The next step is to document specific unmet customer needs and identify the key friction points your future customers are currently experiencing.
"Following the path from start to your desired outcome can help you identify details and priorities that might otherwise be dealt with at too high a level or skipped over entirely," he said.
Rossman warned that crafting strong customer personas and journeys is hard work, and you may need to start over several times to get it right.
"The biggest mistake you can make on these is to build them for show rather than for work," he said. "Don't worry about the beauty of these deliverables until things are getting baked (if at all). Do worry about getting at insights, talking to customers and validating your findings with others who can bring insights and challenges to your work."
Evaluation framework and scoring
Design ways to assess the success of your work.
"This includes understanding a project's feasibility and transition points and how it will tie into other corporate strategies at your company," Rossman said. "Sometimes, especially if your organization is new to the field of connected devices, the success of your project should be measured in terms of what you can learn from the project rather than whether or not it can be classically considered a success."
You might undertake some early IoT initiatives purely to gain experience, with no expected ROI, he said
Once you have all these analyses under your belt, you need share what you've learned with the rest of your team. Rossman said he's had the most success articulating these learnings by building a flywheel model of business systems and by developing a business model.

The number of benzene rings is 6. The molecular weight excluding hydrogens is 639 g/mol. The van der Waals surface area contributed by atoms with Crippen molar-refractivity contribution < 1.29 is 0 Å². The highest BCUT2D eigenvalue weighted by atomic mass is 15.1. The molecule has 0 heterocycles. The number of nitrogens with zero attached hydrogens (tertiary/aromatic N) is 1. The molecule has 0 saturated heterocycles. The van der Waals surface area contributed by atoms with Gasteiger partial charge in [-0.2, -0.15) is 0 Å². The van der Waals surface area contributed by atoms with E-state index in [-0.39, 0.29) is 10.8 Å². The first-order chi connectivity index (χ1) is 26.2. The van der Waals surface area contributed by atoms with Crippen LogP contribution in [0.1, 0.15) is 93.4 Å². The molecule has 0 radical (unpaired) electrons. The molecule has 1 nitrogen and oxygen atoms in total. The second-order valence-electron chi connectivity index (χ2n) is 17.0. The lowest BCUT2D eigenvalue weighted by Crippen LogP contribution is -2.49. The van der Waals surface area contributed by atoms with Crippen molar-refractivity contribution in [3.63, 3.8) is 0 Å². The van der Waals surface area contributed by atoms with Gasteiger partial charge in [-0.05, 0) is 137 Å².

Part 2. Build your IoT roadmap
Once you've explained your big idea and why your organization should pursue it, you need an IoT roadmap that helps you plan and communicate to others what the journey will be like, what is being built and how it will work.
"In creating your roadmap, embrace on of Amazon's favorite strategies— think big, but bet small," Rossman said.
In other words, you need a big vision, but you don't want to "bet big." Make small bets to test your thinking. This can involve creating a prototype, a minimally viable product or jointly developing a project with existing customers and partners.
Rossman suggests four methods that can help you articulate your roadmap:
• The future press release
Develop a simple but specific product announcement. This forces you to
clarify your vision.
• A FAQ for your IoT plan
Forecast some of the questions you're likely to get about your product and
create a frequently asked questions (FAQ) document to answer them.